US 2805559 A
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Description (OCR text may contain errors)
p 1957 s. A. B. HAMILTON 2,805,559
' AIR CONDITIONING APPARAT IS Filed Jan. 14, 1954 3 Sheets-Sheet l F/g. I.
mmvroa BY Z4 )4TTOR'NEY Sept. 10, 1957 s. A. B. HAMILTON 2,305,559
AIR counrrxonmc APPARATUS Filed Jan. 14, 1954 3 Sheets-Sheet 2 I N VEN TOR.
- AT-roEA/EY P 7 s. A. B. HAMILTON 2,805,559
AIR CONDITIONING APPARATUS Filed Jan. 14, 1954 3 Sheets-Sheet 3 ma ma INVENTOR.
Ar-rozuey Patented Sept. 10, 1957 AIR CONDITIONING APPARATUS Samuel A. B. Hamilton, Fort Worth, Tex.
Application January 14, 1954, Serial No. 404,055
4 Claims. (Cl. 62-139) This invention relates to air conditioning apparatus, and it has particular reference to a mechanism adapted to be installed in a window, or other opening, in a building, for transmitting the outside air to the interior of the building after processing the air to attain therefor the desired temperature and humidity, and the principal object of the invention resides in the provision of a novel and economical device by which atmospheric air can be subjected to cooling by evaporation processes without impregnation by moisture as would occur by the use of conventional equipment for a similar purpose.
An object of the invention is that of providing apparatus by which atmospheric air is impelled through a series of air conduits in contact with a cooling liquid sprayed thereover or surrounding the conduits whereby the air is never brought into direct contact with the cool ing agent and therefore possesses only a normal moisture content which is removed or minimized by a refrigerated element in the path of the air entering the build- Another object of the invention resides in the provision of apparatus by which conditioned air can be conducted to various sections of a building through conduits requiring no conventional type of insulation but providing its own insulating medium by the use of the moisture impregnated air employed to cool the atmospheric air inducted through the apparatus and expelled into the room or building in which the invention is installed.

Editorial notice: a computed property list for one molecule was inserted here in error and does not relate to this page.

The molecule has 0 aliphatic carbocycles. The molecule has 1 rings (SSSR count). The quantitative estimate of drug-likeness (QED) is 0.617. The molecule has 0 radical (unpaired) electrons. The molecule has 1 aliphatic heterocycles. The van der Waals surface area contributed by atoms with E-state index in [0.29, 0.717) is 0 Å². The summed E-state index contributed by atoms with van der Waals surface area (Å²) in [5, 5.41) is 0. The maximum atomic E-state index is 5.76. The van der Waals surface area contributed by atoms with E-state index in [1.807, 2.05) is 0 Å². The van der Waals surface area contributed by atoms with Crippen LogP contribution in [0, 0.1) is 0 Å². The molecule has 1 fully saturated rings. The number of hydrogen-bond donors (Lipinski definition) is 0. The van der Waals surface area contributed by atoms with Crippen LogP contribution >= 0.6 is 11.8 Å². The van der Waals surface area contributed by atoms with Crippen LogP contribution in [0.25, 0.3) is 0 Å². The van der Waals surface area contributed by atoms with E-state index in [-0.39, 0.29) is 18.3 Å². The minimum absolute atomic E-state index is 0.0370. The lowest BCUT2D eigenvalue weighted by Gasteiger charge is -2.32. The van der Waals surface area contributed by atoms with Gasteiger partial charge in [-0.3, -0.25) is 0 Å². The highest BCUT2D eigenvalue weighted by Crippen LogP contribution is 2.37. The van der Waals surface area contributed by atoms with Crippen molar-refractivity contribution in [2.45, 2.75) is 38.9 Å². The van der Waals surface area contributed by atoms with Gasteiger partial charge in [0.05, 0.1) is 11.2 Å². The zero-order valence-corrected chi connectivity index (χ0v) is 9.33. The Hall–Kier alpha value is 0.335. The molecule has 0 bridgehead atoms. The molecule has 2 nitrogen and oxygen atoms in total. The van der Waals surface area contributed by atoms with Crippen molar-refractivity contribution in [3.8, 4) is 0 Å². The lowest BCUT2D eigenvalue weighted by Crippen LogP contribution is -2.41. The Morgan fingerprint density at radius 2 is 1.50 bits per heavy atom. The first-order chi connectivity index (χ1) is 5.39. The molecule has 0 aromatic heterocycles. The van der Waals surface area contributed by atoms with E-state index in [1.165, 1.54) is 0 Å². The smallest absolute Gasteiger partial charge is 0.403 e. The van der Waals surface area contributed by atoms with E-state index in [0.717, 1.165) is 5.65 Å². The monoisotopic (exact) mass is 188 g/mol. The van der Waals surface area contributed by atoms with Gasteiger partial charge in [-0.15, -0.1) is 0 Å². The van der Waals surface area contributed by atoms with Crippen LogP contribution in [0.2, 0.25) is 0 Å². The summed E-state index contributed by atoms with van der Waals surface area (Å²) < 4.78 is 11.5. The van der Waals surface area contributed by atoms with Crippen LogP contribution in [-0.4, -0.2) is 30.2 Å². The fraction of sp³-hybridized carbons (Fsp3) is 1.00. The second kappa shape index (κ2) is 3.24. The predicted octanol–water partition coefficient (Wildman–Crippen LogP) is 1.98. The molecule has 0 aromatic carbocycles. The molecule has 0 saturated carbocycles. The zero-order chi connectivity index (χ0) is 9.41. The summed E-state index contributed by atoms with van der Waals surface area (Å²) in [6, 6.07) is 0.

7 Still another object of the invention is that of providing a structure in which the temperature transfer prin ciple is embodied, that is, by conducting the atmospheric air through a series of conduits whose outer surfaces are contacted by cooled or heated liquids by which the temperatures of the air are changed as desired to cool or heat the atmosphere interiorly of the building while excluding the moisture laden air used for evaporating the cooling or heating liquids brought into contact with the conduits.
The invention has for a prime object the provision of apparatus which embodies the principle of air cooling by evaporation in the use of evaporative pads through which the cooling agent is passed but which air, instead of being conducted into the building, is discharged into the attic above the room ceilings to provide insulation against the v unprocessed outside air thus minimizing the load and materially increasing the efliciency of the machine in the manner of producing a relatively dry cooledair possessing a moisture content best suited to the particular requirements and in accordance with the relative ambient humidity of the outside atmosphere.
Yet another object of the invention resides in the provision of apparatus of the character described which is sufliciently compact to be installed in automobiles and in which the outside air is conducted through conduits immersed in a refrigerating solution by which the temperature of the air is reduced.
Broadly, the invention contemplates the provision of an evaporative type of air cooling apparatus by which the moisture laden air used as a cooling agent is excluded from the area to be cooled and by which the processed air can be wholly or partially divested of its moisturecontent to insure the desired atmospheric humidity.
While the foregoing objects are paramount, other and lesser objects will become manifest as the description proceeds, taken in connection with the appended drawings wherein: